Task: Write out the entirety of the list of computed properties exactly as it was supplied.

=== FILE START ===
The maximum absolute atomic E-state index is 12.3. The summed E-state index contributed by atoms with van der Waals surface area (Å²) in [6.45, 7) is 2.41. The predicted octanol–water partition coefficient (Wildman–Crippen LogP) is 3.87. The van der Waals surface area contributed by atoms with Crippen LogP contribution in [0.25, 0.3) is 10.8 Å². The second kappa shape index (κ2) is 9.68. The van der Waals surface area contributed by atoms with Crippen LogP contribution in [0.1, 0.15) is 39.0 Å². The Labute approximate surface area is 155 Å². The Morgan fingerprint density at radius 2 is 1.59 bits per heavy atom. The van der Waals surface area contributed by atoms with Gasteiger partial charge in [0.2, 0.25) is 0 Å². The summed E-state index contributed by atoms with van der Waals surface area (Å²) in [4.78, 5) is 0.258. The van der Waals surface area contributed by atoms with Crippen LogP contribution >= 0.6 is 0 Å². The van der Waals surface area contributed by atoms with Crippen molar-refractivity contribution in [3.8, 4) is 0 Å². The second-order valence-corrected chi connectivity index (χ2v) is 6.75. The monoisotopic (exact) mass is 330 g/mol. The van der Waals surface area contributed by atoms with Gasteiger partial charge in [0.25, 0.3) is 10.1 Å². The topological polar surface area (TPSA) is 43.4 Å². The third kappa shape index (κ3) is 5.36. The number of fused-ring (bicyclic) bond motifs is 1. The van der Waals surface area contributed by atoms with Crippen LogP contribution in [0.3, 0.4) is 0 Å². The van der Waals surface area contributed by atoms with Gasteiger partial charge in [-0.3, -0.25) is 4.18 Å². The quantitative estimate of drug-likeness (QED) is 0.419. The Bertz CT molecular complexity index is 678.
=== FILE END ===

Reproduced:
The maximum absolute atomic E-state index is 12.3. The summed E-state index contributed by atoms with van der Waals surface area (Å²) in [6.45, 7) is 2.41. The predicted octanol–water partition coefficient (Wildman–Crippen LogP) is 3.87. The van der Waals surface area contributed by atoms with Crippen LogP contribution in [0.25, 0.3) is 10.8 Å². The second kappa shape index (κ2) is 9.68. The van der Waals surface area contributed by atoms with Crippen LogP contribution in [0.1, 0.15) is 39.0 Å². The Labute approximate surface area is 155 Å². The Morgan fingerprint density at radius 2 is 1.59 bits per heavy atom. The van der Waals surface area contributed by atoms with Gasteiger partial charge in [0.2, 0.25) is 0 Å². The summed E-state index contributed by atoms with van der Waals surface area (Å²) in [4.78, 5) is 0.258. The van der Waals surface area contributed by atoms with Crippen LogP contribution >= 0.6 is 0 Å². The van der Waals surface area contributed by atoms with Crippen molar-refractivity contribution in [3.8, 4) is 0 Å². The second-order valence-corrected chi connectivity index (χ2v) is 6.75. The monoisotopic (exact) mass is 330 g/mol. The van der Waals surface area contributed by atoms with Gasteiger partial charge in [0.25, 0.3) is 10.1 Å². The topological polar surface area (TPSA) is 43.4 Å². The third kappa shape index (κ3) is 5.36. The number of fused-ring (bicyclic) bond motifs is 1. The van der Waals surface area contributed by atoms with Crippen LogP contribution in [0.3, 0.4) is 0 Å². The van der Waals surface area contributed by atoms with Gasteiger partial charge in [-0.3, -0.25) is 4.18 Å². The quantitative estimate of drug-likeness (QED) is 0.419. The Bertz CT molecular complexity index is 678.